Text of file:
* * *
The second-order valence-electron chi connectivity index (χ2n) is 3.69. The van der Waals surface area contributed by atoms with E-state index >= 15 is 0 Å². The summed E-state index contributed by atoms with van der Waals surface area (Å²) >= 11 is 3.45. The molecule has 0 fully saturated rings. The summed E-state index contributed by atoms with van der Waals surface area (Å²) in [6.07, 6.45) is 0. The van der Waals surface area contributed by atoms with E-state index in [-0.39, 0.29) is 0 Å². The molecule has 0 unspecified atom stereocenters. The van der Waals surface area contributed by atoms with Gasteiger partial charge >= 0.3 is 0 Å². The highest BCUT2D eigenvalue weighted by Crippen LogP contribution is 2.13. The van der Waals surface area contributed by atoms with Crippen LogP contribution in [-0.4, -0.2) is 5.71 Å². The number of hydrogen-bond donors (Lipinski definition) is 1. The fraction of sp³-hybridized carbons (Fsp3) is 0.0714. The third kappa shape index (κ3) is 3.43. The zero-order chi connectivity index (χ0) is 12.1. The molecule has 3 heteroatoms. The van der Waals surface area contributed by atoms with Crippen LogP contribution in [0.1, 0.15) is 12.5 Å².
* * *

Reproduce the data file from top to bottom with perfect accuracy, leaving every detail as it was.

The second-order valence-electron chi connectivity index (χ2n) is 3.69. The van der Waals surface area contributed by atoms with E-state index >= 15 is 0 Å². The summed E-state index contributed by atoms with van der Waals surface area (Å²) >= 11 is 3.45. The molecule has 0 fully saturated rings. The summed E-state index contributed by atoms with van der Waals surface area (Å²) in [6.07, 6.45) is 0. The van der Waals surface area contributed by atoms with E-state index in [-0.39, 0.29) is 0 Å². The molecule has 0 unspecified atom stereocenters. The van der Waals surface area contributed by atoms with Gasteiger partial charge >= 0.3 is 0 Å². The highest BCUT2D eigenvalue weighted by Crippen LogP contribution is 2.13. The van der Waals surface area contributed by atoms with Crippen LogP contribution in [-0.4, -0.2) is 5.71 Å². The number of hydrogen-bond donors (Lipinski definition) is 1. The fraction of sp³-hybridized carbons (Fsp3) is 0.0714. The third kappa shape index (κ3) is 3.43. The zero-order chi connectivity index (χ0) is 12.1. The molecule has 3 heteroatoms. The van der Waals surface area contributed by atoms with Crippen LogP contribution in [0.1, 0.15) is 12.5 Å².